DDNS.org Syntax - API def


DDNS.org offers a dyndns endpoint compatible with protocol v2 and v3 of dyndns.org

The protocol has been expanded to support and overcome Browser modification like the prohibition to embed authentication in URLs.

Here we show the full protocol accepted by DDNS.ORG.

Basic Syntax

All requests must be sent to endpoint update.ddns.org using HTTP protocol and Basic HTTP Authentication.

The basic request is the following:



  • HOSTNAME is the full hostname to update (ie. myhostname.fixip.org).

IP Update

After receiving this request, DDNS.ORG gets the public IP from where the request originates and sets the Hostname. In 60 seconds, the hostname starts to respond with the IP of the connection.

Response codes

The response for the request is one word followed by optional additional information.

Response Additional Data Example Meaning
ok IP Received ok The IP has been accepted and the hostname has been updated.
nochg IP Received nochg The IP is already assigned to the Hostname. The client should send updates only when the IP changes. Sending duplicate updates is considered abusive behavior.
badauth - badauth The server can not authenticate the request for the hostname using the user and password sent.
!donor - !donor The action requested is reserved to active account. The account can be expired.
abuse - abuse The account has been suspended due to abusive behavior
911 - 911 The server is experiencing a major issue. The client must wait 10 minutes before sending more updates.


The request can include more parameters, all in the query string. All parameters that can be included in request follows. Only the hostname is required.

Parameter Values Example Meaning
hostname the full hostname hostname = myhost.fixip.org The hostname to update. This parameter must be present in every request
myip any public IP myip= The IP to use to update the hostname. If not present in the request, the server will use the IP address from which the request originates
wildcard ON or OFF wildcard=ON Activates/Deactivates all fourth level domains pointing to the main hostname. For example www.hostname.ipfix.it
username valid username username=fred The username to authenticate the request. Used instead of the 'Authorization' HTTP header with the parameter password
password valid password password=1234 The password to authenticate the request. Used instead of the 'Authorization' HTTP header with the parameter username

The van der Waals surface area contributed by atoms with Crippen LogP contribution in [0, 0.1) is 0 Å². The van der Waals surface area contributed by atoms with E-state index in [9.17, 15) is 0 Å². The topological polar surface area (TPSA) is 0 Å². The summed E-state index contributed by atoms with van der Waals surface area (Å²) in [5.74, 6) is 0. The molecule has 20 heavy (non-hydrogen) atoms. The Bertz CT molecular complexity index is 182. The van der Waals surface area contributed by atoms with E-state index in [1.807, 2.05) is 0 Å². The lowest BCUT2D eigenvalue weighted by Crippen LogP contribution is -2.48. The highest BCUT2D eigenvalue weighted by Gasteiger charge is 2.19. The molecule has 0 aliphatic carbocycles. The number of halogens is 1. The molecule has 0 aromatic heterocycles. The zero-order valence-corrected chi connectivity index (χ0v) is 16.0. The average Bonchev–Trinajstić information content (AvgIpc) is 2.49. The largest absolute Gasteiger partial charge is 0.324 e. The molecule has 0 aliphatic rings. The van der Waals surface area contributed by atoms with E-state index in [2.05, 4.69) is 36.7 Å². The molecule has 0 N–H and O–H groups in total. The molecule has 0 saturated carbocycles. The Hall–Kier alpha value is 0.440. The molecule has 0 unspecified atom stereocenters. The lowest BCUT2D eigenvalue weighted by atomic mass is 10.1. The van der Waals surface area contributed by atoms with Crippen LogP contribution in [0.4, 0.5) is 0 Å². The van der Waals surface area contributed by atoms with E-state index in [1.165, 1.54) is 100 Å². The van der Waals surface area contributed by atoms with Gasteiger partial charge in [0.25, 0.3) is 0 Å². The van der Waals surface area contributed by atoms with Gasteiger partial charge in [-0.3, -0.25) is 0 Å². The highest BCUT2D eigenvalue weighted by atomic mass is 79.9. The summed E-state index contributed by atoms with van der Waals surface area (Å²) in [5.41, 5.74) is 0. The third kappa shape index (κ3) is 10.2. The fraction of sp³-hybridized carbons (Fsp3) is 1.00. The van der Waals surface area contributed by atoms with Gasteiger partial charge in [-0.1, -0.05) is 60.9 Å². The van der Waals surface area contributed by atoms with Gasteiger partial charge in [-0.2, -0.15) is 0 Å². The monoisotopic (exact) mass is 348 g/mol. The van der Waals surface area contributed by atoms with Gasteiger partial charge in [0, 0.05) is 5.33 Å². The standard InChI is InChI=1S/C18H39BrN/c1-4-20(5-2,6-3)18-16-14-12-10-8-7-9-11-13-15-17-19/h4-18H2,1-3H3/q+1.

key valid hostkey key=xfgt The key to authenticate the request. Used instead of the 'Authorization' HTTP header and the username and password parameters
mx - deprecated Used in the past to assign a mailserver for the hostname
system - deprecated Used in the past to distinguish between dynamic and static domains


The update protocol is based on HTTP and can be easily tested using a web browser. In the following examples you should insert the values from your account.

Update hostname using the current connection IP:

The hostname will point to the IP of the connection from where the request is sent.


Update hostname with explicit IP to use:

The hostname will point to the IP sent.


{warning} DDNS.ORG accepts only public IPs. Private IPs like 192.168.x.x or 10.x.x.x are not assigned to hostnames.

Embed authentication with user and password

You can pass username and password as query string parameters without using an 'Authorization' Header


Embed authentication with key

You can pass HOSTKEY as query string parameters without using an 'Authorization' Header


Technical Notes

  1. All interactions with the DDNS.ORG update platform are made via HTTP/HTTPS protocol using exclusively the GET method.
  2. The DDNS.ORG server is available at the address: update.ddns.org, on port 80 for HTTP and on port 443 for the HTTPS.
  3. Parameters are sent to the DDNS.ORG update platform as name/value pairs as part of the HTTP query string. Please note that all parameters are optional while only the hostname is mandatory. List of parameters
  4. Authentication is required for all requests. DDNS.ORG platform accepts different authentications method to update hostnames.
  5. The general authentication method uses Basic HTTP Authentication. This method, commonly used by browsers, requires a Header, containing user and password, encoded in base64. For more information consult https://en.wikipedia.org/wiki/Basic_access_authentication
  6. An alternative authentication method requires the inclusion of USERNAME and PASSWORD parameters in the query string.
  7. Last authentication method requires the inclusion of a KEY parameter in the query string. The key is specific for every hostname and can be generated on the Hostname Detail page.
  8. After every request, the client receives a RESPONSE from the DDNS.ORG update platform in a one-word code followed by any additional information. The client reading the RESPONSE can understand if the update requested has been successful. List of responses

RAW HTTP Request Example

The generic request to the DDNS.ORG update platform, using Basic HTTP Authentication:

GET /nic/update?hostname=[MY-HOSTNAME] HTTP/1.1
Host: update.ddns.org